In this ongoing series, dance music industry veterans talk about the night they became slaves to the beat.
Let’s just be forthright and say that Nicole Moudaber (hint: it’s pronounced moo-DAH-ber) is straight-up fabulous. All hair, lips and joie de vivre, the UK-based producer has become the widely proclaimed queen of techno on the power of her sophisticated sounds and her legendary, long-running and globe-spanning MOOD parties.
But even legends have to start somewhere. Here, Moudaber recounts how seeing Danny Tenaglia one night in New York blew her mind and set the course for her career.
Tell me about the night you fell in love with dance music.
Mine happened in New York. It was at a club called the Tunnel. It was the early 2000s. Danny [Tenaglia] was playing. He wasn’t such a big known DJ at the time, but he was just about to blow up. There I was in this club, and I heard this music for the first time ever, and it just turned my life upside-down, really, because I felt artistic feelings that I didn’t know existed in me. I guess I discovered the artist in me that night. That changed my life completely. The drums, the music he was playing—tribal house and techno. It just blew my mind. I’ve been hooked on that kind of music ever since.
Had you been listening to this music before?
No! Because trance was so dominant at the time; dance music was blowing up and evolving in different styles, obviously. Me being from the UK, that was the dominating sound: the harder, German kind of trance, and that kind of fast techno. But going to the States and listening to a slower, deeper, funkier version of a different kind of style, which was obviously US tribal house—it was different.
What were you doing in New York?
I was just traveling. [laughs] I used to study in London, and any opportunity I had, I would travel just to go clubbing.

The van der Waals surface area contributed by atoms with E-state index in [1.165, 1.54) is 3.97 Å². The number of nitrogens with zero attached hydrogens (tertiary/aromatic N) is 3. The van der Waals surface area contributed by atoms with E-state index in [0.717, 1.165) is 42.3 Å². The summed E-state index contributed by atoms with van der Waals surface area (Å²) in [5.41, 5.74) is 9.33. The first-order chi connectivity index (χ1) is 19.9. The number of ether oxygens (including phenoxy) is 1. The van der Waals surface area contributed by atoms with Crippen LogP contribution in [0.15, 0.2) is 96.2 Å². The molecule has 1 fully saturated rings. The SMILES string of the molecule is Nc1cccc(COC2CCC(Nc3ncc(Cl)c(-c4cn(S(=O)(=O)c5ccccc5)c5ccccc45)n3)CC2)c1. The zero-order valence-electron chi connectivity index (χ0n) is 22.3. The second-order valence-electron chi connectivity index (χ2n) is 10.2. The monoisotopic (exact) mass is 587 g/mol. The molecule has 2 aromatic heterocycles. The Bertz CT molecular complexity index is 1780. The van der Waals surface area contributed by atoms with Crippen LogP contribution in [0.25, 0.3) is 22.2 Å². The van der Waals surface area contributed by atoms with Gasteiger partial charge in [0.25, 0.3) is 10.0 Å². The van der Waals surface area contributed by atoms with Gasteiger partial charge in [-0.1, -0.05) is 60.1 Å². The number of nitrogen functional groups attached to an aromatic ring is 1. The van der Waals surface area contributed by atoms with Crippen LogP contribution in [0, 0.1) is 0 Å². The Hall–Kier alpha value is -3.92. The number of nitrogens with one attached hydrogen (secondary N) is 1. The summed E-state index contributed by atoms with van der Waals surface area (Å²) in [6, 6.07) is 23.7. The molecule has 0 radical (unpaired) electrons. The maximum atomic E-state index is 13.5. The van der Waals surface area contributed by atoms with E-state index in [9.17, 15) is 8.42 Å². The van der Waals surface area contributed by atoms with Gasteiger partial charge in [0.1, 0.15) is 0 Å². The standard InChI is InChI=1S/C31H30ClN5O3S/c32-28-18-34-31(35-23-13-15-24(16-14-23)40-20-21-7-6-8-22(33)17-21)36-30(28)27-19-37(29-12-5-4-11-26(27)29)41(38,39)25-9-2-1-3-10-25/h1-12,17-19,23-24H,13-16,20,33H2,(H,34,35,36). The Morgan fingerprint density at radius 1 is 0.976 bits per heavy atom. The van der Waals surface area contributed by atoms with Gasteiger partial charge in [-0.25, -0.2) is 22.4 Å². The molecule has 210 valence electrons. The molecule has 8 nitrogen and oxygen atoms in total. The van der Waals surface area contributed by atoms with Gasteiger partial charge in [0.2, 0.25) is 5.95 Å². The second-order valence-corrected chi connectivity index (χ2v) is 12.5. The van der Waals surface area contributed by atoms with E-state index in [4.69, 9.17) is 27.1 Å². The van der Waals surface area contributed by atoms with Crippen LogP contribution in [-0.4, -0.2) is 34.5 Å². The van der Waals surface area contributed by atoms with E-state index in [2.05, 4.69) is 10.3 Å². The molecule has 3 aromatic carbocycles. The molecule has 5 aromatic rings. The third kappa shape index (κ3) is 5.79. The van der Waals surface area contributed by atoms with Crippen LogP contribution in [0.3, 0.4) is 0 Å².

You were traveling the world specifically to go to clubs?
Specifically to go to clubs.
Where had you been prior to this?
In Madrid, in Amsterdamn, just everywhere. Paris… I love Paris. London, of course. I used to club out.
How old were you at the time?
I was younger [laughs], but I don’t regret any minute of it, because it was kind of my musical education. I heard every single DJ, and I kind of studied everything they did, how they did it, what they played, what time. I was that person on the floor, scrutinizing and flying on the music.
So you get to New York after being in Europe, and what’s different, culturally?
The lifestyle is obviously different in New York. It was totally different than Europe. New York back then, the gay clubs were it at the time—all the drag queens and all the freaks. People who used to dress and make the effort. We didn’t have that in the UK; over there was a full-on, banging kind of rave going on. So in that sense, New York was sexier, and I remember at the time, all the British DJs went over to America. Sasha and Digweed started going over and slowing down their music, basically. That’s how you had the emergence of progressive house during that time.
What else do you remember about that night?
After that, I went to London, and I started promoting for five years. I had a monthly night here in London at a club called Turnmills, and I worked there for five and a half consecutive years. I booked so many DJs. I stopped doing that when I bought a house in Ibiza, and that required me to go over there and refurbish the place. I stepped away from the music world for two and a half years. I wanted to come back to it, but not as a promoter, because it was kind of an intense job. One day you win, and another one you lose. It was quite risky, but my love and passion for the music stayed the same. So I decided to go and make the music, and that’s how I started producing. My ears started me, basically.
Is there one song that sums up that night for you?
Danny’s “Music Is the Answer.”
Have you seen Danny play since?
Of course. He’s one of my heroes, and he’s the reason why I’m doing all this, really. It’s such an honor for me to have worked with him in different capacities. I threw a party three or four years ago in Ibiza, and he was the head of that party. It was at Ushuaia. I played with him then as well, and also to be a promoter for such an iconic figure in my life was really incredible for me.
After that, our friendship developed, and I went into the studio with him in New York, and we did a few attempts on music together. And obviously last year, when I threw my Mood party in Miami during the conference, he was one of my guests—along with Carl Cox, who is another hero of mine. The friendship, both artistically and personally, is just amazing; and for us to do, for the first time, a three-hour back-to-back in Montreal at the Bal en Blanc is pretty amazing for me—and I think for him, too. It’s April 5 in Montreal.
That’s such a great full-circle for you.
Unbelievable, really, to play with the guy that initiated all of these feelings in me.